If we subscribe to the idea that our bodies are hardwired to thrive on the food consumed by our ancestors, it should follow that the same is true for domesticated animals. After all, we are little more than domesticated hunter-gatherers. A few months back, we discussed the Primal eating plan for dogs. Using the same principles that guide the Primal Blueprint, it makes sense that the descendants of wolves would thrive on raw meaty bones. This prompted a few readers to ask about cats. Can cats thrive on a Primal eating plan?
The answer is unequivocally yes. For anyone who’s ever owned a cat, this should come as no surprise. They’re natural hunters, always stalking something, whether it be your toes moving underneath a blanket or bugs of all kinds. They even have the same gait of the big predatory cats, skulking around like they own the place.
Whereas dogs are happy getting their food from the pack leader (you), cats have an undeniable individual streak. Let them outside and they’re liable to get in a turf war with the tabby down the street, or plunk a bird carcass on your doorstep.
Getting more technical, cats are outfitted with all the accoutrements of your classic obligate (as in “must eat meat to survive”) carnivore: sharp teeth perfect for ripping and tearing; and a short intestine designed for meat digestion but ill-suited for vegetation. They can handle vegetables, and even eat the stuff to throw up sometimes, but they’re certainly not required for optimum feline health.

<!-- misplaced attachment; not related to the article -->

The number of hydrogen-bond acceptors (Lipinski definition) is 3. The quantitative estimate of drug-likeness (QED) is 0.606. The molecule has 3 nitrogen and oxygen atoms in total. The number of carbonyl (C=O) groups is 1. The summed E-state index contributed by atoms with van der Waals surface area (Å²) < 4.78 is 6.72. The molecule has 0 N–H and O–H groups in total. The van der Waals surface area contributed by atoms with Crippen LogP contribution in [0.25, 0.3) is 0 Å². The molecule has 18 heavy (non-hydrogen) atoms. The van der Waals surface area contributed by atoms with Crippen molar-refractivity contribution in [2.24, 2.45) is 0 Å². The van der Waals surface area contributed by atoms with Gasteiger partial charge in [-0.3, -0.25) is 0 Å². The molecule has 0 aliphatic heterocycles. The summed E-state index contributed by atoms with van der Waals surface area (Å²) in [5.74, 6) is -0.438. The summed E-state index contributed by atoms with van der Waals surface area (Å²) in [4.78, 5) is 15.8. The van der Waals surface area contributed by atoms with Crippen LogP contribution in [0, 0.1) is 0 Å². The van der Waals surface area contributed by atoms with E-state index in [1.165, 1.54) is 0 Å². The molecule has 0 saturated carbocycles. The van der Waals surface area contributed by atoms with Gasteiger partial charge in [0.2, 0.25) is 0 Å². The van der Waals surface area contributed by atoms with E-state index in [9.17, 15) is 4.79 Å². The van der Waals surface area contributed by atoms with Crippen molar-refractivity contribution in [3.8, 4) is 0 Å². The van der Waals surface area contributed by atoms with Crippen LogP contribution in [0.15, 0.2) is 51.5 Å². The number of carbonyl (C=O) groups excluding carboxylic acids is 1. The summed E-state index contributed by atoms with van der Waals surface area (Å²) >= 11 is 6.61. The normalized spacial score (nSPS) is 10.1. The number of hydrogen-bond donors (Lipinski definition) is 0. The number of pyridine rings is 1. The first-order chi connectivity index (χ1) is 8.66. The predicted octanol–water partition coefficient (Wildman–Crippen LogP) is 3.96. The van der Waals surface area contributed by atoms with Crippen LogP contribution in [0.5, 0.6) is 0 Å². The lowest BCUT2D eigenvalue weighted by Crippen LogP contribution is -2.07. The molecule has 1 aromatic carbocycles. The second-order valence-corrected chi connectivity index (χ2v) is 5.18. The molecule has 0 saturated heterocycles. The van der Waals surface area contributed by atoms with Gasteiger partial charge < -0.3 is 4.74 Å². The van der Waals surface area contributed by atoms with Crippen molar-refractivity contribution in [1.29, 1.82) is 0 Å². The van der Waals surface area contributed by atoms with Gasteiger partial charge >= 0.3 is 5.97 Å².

As you may have already guessed, commercial cat food simply doesn’t cut it. We liken it to shopping on the inside aisles of the grocery store – buying canned soups, potted meat, and frozen dinners – and shunning the perimeter. That wouldn’t be feasible for a person trying to eat right, and it’s the same situation for a domestic cat. It’ll certainly survive on kibble, but it won’t thrive. And isn’t that what the Primal Blueprint’s all about? Thriving, rather than merely surviving; optimizing one’s health, instead of just getting by; and living a full, energetic, active life well into old age. If all that stuff matters to you, it may be a good idea to try out a Primal cat diet (or just for the reduced vet bills, if it’s a financial issue).